Thai Red Curry Pumpkin

I never cook with a recipe, although I occasionally record what ingredients I have combined to make a dish. More often, I have no idea what it will taste like until it’s done, and by then I have moved on to the next project. I’m never even sure that I can duplicate the taste, remember each ingredient and their order.

The Thai red curry pumpkin is an easier dish to make in some ways, for it is made in a crock pot. That means the ingredients are put in without a cooking order and then cooked for a few hours. I took photos of my cooking in order to remember the venture this time, and so I am ready with a recipe of sorts.

1.5 cup of fresh mushrooms
1 cup of onions
3 cups of pumpkin
1 cup, or three small potatoes
1.5 cups of carrots
1.5 tablespoon of garlic
1 block of tofu
1 large tin of whole tomatoes
1 small tin of tomato paste
1.5 cup of broccoli
.75 cup of green onion
2 tablespoons of Thai red curry paste
1 tablespoon of dried sweet basil
1 tablespoon of dried oregano
.5 teaspoon of ground sage
1 tablespoon of ground ginger
1.5 tablespoon of chopped ginger
.3 cup of juice from the artichoke heart bottle
.3 cup of juice from the banana pepper bottle

The point of using the pumpkin is obvious to anyone who has been following my Instagram life this summer. I wasn’t sure if I was going to leave the city all summer, so on the chance that I was, I dug up the yard and planted pumpkin, spaghetti squash, carrots, green beans, potatoes, rhubarb, raspberries, swiss chard, kale, spinach, lettuce, tomatoes, lemon basil, and chick peas. I have several large pumpkins left over from a crop of fourteen, although I have nearly eaten—in three cases given away—the sixteen squash. Because of this cornucopia, I have been making squash bread and pumpkin apple crumble, although that is a story for another time.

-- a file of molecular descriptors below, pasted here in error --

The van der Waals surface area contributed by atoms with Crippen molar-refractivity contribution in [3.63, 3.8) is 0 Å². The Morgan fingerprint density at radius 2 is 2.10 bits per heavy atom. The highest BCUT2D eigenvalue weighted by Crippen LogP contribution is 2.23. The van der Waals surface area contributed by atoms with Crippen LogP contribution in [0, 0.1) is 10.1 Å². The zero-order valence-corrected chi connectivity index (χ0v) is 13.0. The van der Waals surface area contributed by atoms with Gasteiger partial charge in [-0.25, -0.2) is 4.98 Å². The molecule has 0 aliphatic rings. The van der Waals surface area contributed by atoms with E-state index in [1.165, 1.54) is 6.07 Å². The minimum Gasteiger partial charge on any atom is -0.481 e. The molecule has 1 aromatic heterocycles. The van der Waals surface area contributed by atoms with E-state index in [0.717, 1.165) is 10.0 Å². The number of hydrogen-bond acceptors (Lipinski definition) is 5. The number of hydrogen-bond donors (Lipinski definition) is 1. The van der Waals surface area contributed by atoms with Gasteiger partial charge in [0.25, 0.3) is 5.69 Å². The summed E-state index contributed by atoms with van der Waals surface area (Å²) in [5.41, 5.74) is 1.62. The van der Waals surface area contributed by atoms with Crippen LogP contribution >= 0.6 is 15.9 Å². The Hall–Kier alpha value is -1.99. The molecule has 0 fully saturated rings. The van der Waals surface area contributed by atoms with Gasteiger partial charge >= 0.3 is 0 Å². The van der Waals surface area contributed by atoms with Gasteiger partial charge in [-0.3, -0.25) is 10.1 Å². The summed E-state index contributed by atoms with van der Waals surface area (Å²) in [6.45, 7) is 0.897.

In this recipe, the potatoes, carrots, pumpkin, and green tomatoes came from my garden. I piled it all in the slow cooker, added some fluids, and waited at least five hours. It took some time for the cooker to bring the food up to temperature, but once it did, and it was nearly done—which can be identified by the delicious smell of cooking food in the house—I unplugged the cooker and went to bed. By the next morning, everything was cooked and the pot was still slightly warm. That is more of a testament to the amount of food and the well-insulated pot than it is to how warm my house is.

About Barry Pomeroy

I had an English teacher in high school many years ago who talked about writing as something that people do, rather than something that died with Shakespeare. I began writing soon after, maudlin poetry followed by short prose pieces, but finally, after years of academic training, I learned something about the magic of the manipulated word.
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